When you're dealing with individual brokers, and in cases of smaller carriers, that's where favoritism can surface, as they have the opportunity and time to do it. Larger carriers, like FECC, and I know Panther, the system is set up, and the time constraints so demand, that favoritism in the manner of this driver over that driver simply isn't practical. Where favoritism exists, and it's not even really favoritism, is when it falls onto the list that Terry posted above. True favoritism actually exists, even at large carriers, but as Phil so aptly put, it's so rare that most drivers will never see it.


I go to Canada, many drivers don't. I sat in Detroit at #1 on the board while #2 and #2, who don't go to Canada, both in Sprinters, same as me, were right next to me. I was dispatched around and watched the other two drivers get loads going to Memphis, TN and Darlington, SC, while I was never offered those loads. I was dispatched around in order for them to save me for a Canada run. Yet, I've sat in dispatch and know for a fact that the system is set up so that that scenario can not happen. Yet it did.

You can imagine the smile on my face when a dispatch supervisor told me that them dispatching around me to save me for Canada, "is something that virtually never happens."
 

ATeam

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It is the perfect excuse! I have seen two trucks parked within 500 feet of one another and the truck with the lesser idle time moves first. Come on! 500 feet makes how much of a difference in an ASAP pickup?

I have a better story than that. Two trucks, one of them ours, travel together under load to the same location. The other truck gets off the load at midnight and remains in service. We get off the load the next morning and also remain in service.

Since we were both waiting for freight, we met for breakfast at a nearby Waffle House. With the equally-equipped trucks parked side by side, the other team having eight more hours of dwell time than us, and equally-credentialled teams seated at the same table, our phone rang with a load offer that we believed the other team should have received first.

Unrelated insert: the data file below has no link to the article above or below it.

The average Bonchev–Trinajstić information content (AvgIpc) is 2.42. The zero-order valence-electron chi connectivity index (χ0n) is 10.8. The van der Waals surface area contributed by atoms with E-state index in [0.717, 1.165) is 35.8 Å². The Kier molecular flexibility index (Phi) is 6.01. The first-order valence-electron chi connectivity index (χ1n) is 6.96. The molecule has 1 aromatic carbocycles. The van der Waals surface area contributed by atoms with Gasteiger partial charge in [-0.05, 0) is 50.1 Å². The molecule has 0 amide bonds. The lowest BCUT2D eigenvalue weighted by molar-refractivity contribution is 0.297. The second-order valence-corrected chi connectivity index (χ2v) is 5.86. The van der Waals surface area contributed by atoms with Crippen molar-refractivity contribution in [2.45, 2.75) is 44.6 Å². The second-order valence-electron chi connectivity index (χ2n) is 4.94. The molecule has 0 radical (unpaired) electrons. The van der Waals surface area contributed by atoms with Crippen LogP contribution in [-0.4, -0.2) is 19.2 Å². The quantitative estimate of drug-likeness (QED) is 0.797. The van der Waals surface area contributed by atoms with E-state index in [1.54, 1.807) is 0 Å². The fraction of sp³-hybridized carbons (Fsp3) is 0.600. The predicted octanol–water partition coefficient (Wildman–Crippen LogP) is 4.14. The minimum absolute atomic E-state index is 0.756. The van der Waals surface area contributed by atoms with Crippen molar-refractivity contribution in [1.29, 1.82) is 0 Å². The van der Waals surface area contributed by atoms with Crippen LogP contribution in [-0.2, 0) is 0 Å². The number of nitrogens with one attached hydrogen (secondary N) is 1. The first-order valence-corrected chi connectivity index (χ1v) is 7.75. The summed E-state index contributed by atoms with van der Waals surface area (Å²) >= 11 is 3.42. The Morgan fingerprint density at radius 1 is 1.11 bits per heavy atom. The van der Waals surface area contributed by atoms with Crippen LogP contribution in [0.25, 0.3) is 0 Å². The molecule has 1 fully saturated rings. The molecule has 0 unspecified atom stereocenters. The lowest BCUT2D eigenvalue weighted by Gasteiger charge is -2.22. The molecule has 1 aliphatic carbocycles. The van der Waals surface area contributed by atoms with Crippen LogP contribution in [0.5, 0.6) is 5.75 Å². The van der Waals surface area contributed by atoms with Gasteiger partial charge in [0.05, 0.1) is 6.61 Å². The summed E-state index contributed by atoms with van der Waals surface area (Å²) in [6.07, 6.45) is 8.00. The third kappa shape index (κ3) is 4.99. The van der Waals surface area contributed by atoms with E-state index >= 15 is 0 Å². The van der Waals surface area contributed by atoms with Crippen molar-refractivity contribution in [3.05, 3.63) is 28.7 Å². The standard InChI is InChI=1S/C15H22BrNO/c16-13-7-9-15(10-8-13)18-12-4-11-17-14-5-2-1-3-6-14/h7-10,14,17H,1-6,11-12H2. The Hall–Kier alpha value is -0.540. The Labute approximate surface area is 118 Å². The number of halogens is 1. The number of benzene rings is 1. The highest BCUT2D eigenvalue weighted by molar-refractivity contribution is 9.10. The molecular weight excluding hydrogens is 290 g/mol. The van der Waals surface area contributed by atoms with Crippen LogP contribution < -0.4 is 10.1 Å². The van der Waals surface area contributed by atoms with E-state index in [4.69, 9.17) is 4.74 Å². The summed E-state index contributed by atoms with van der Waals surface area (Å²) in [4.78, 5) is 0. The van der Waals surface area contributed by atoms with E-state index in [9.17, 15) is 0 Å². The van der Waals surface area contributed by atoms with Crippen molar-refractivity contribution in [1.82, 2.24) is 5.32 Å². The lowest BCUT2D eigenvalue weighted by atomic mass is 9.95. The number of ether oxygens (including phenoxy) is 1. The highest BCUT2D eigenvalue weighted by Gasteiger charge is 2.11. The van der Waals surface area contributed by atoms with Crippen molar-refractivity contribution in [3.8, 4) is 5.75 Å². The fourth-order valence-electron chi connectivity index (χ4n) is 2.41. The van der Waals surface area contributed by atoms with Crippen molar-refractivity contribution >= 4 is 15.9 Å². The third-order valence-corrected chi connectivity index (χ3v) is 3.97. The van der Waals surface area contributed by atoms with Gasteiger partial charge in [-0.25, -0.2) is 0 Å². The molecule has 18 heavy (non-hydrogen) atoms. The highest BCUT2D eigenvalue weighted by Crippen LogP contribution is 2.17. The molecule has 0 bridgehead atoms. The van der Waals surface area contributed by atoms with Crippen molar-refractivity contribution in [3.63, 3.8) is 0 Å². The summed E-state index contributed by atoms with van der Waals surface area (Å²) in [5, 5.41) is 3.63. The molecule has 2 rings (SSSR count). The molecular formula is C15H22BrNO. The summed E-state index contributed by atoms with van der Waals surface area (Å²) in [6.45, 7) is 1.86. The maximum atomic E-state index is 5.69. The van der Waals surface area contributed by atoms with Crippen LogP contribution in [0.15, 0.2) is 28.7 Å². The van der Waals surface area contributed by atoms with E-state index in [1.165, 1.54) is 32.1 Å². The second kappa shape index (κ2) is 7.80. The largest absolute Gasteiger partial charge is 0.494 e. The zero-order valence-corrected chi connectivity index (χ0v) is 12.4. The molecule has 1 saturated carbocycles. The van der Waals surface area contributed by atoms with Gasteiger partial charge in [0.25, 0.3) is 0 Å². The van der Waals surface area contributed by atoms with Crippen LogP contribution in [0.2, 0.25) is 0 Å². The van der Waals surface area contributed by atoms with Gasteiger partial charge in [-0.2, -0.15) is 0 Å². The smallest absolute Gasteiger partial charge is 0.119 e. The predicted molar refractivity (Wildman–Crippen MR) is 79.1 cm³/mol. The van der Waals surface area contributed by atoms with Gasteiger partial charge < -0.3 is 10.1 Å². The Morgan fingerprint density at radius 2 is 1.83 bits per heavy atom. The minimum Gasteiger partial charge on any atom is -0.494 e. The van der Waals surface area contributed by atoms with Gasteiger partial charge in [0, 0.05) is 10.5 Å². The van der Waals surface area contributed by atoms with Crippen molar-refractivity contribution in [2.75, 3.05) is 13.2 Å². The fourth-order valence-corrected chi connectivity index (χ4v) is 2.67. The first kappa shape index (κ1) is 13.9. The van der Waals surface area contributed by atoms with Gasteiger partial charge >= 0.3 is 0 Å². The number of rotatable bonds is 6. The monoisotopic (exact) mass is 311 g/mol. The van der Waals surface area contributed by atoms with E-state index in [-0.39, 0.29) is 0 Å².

We told dispatch the circumstances but the dispatcher said the computer pulled us up first and she would not further offer the load until we answered. The other team was gracious, said it was no big deal, and to take the load if we wanted it, which we did.

(By the way, the new dispatch system would have offered the same load to the two trucks at the same time, which further reduces the likelihood of favoritism.)

Was the Waffle House incident an act of favoritism? I think not. Beyond a location polling glitch, there was no reason in the world for a dispatcher to call our truck ahead of theirs.

The glitch was unfair, but it was not an act of favoritism. It was a glitch that occured with no reference to the people in question. The dispatcher, being policy bound, remained firmly committed to the offer, even though we asked her to offer it first to the other truck.

The system is not perfect but it is good. Human beings are not perfect either but when they can get fired for acts of favoritism, they tend not to do it. The result is a dispatch system at FedEx Custom Critical that is virtually free of favortism.

Favoritism in dispatch is an important issue. People making a carrier choice will be wise to research the issue fully and ask probing questions when talking to your prospective carriers.

In this thread, readers have seen a number of FedEx Custom Critical drivers rise to speak about the lack of dispatch favoritism at their carrier. I know Panther underwent a housecleaning when Fenway took over. I would hope drivers from other carriers would also rise to talk about the favoritism practices, or lack of them, at their carriers.

Another angle on this is Landstar, where it is widely known that some agents run their own fleet of trucks and favor those trucks over loads they offer to others. There, the policies are different. Favoritism is not prohibited and contractors (BCOs) know it. Many have learned how to opperate successfuly in that environment.
 

TeamCaffee

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One thing that FCC does not do is have any distinction for trucks that will or will not go to Canada, New York City, Boston, Chicago, California or any other areas drivers do not like to go to.
With FCC if you are qualified for a load you get the load offer no matter where the load will take you, then as a driver you get to choose if you want to accept the load or refuse the load.
 

dabluzman1

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Fedex drivers can check their flags with message 61.
We check at least once or twice a month, more if it is around inspection time for any of
our flagged options.